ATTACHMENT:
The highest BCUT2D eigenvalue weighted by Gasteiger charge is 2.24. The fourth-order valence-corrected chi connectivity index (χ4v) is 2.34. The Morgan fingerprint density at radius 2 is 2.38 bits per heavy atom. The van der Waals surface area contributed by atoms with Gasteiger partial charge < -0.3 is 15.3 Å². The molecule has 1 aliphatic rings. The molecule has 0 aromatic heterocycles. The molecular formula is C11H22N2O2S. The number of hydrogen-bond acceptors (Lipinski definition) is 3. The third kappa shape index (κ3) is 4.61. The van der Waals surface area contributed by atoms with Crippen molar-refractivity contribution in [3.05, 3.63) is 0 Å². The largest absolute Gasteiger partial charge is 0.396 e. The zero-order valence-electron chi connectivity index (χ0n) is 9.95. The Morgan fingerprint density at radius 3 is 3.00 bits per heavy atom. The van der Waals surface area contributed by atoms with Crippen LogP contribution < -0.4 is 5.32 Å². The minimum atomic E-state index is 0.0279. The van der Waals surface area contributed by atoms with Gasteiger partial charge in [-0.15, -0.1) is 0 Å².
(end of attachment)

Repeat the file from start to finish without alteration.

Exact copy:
The highest BCUT2D eigenvalue weighted by Gasteiger charge is 2.24. The fourth-order valence-corrected chi connectivity index (χ4v) is 2.34. The Morgan fingerprint density at radius 2 is 2.38 bits per heavy atom. The van der Waals surface area contributed by atoms with Gasteiger partial charge < -0.3 is 15.3 Å². The molecule has 1 aliphatic rings. The molecule has 0 aromatic heterocycles. The molecular formula is C11H22N2O2S. The number of hydrogen-bond acceptors (Lipinski definition) is 3. The third kappa shape index (κ3) is 4.61. The van der Waals surface area contributed by atoms with Crippen molar-refractivity contribution in [3.05, 3.63) is 0 Å². The largest absolute Gasteiger partial charge is 0.396 e. The zero-order valence-electron chi connectivity index (χ0n) is 9.95. The Morgan fingerprint density at radius 3 is 3.00 bits per heavy atom. The van der Waals surface area contributed by atoms with Crippen LogP contribution < -0.4 is 5.32 Å². The minimum atomic E-state index is 0.0279. The van der Waals surface area contributed by atoms with Gasteiger partial charge in [-0.15, -0.1) is 0 Å².